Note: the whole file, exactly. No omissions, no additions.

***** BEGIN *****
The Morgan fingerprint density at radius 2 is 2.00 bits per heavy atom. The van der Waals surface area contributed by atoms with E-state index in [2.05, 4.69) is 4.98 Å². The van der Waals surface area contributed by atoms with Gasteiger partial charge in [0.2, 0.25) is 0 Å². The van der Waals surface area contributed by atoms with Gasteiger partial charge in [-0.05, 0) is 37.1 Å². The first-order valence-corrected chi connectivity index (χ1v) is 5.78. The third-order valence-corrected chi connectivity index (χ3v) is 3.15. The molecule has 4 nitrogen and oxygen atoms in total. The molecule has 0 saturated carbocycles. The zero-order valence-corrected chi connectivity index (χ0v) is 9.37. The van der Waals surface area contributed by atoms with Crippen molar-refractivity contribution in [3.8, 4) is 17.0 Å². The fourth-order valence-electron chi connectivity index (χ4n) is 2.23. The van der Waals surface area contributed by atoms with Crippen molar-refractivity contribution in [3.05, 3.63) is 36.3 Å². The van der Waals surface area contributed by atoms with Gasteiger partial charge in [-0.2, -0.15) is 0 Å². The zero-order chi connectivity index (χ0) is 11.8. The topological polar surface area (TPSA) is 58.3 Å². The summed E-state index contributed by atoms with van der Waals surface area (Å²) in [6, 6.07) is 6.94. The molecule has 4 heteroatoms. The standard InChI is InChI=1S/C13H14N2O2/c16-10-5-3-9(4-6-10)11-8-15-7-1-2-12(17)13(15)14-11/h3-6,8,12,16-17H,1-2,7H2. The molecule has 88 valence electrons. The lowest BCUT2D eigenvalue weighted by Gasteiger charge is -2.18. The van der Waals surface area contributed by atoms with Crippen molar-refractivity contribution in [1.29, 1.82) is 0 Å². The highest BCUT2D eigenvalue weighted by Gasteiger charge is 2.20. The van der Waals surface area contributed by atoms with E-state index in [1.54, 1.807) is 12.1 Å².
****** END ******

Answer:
The Morgan fingerprint density at radius 2 is 2.00 bits per heavy atom. The van der Waals surface area contributed by atoms with E-state index in [2.05, 4.69) is 4.98 Å². The van der Waals surface area contributed by atoms with Gasteiger partial charge in [0.2, 0.25) is 0 Å². The van der Waals surface area contributed by atoms with Gasteiger partial charge in [-0.05, 0) is 37.1 Å². The first-order valence-corrected chi connectivity index (χ1v) is 5.78. The third-order valence-corrected chi connectivity index (χ3v) is 3.15. The molecule has 4 nitrogen and oxygen atoms in total. The molecule has 0 saturated carbocycles. The zero-order valence-corrected chi connectivity index (χ0v) is 9.37. The van der Waals surface area contributed by atoms with Crippen molar-refractivity contribution in [3.8, 4) is 17.0 Å². The fourth-order valence-electron chi connectivity index (χ4n) is 2.23. The van der Waals surface area contributed by atoms with Crippen molar-refractivity contribution in [3.05, 3.63) is 36.3 Å². The van der Waals surface area contributed by atoms with Gasteiger partial charge in [-0.2, -0.15) is 0 Å². The zero-order chi connectivity index (χ0) is 11.8. The topological polar surface area (TPSA) is 58.3 Å². The summed E-state index contributed by atoms with van der Waals surface area (Å²) in [6, 6.07) is 6.94. The molecule has 4 heteroatoms. The standard InChI is InChI=1S/C13H14N2O2/c16-10-5-3-9(4-6-10)11-8-15-7-1-2-12(17)13(15)14-11/h3-6,8,12,16-17H,1-2,7H2. The molecule has 88 valence electrons. The lowest BCUT2D eigenvalue weighted by Gasteiger charge is -2.18. The van der Waals surface area contributed by atoms with Crippen molar-refractivity contribution in [1.29, 1.82) is 0 Å². The highest BCUT2D eigenvalue weighted by Gasteiger charge is 2.20. The van der Waals surface area contributed by atoms with E-state index in [1.54, 1.807) is 12.1 Å².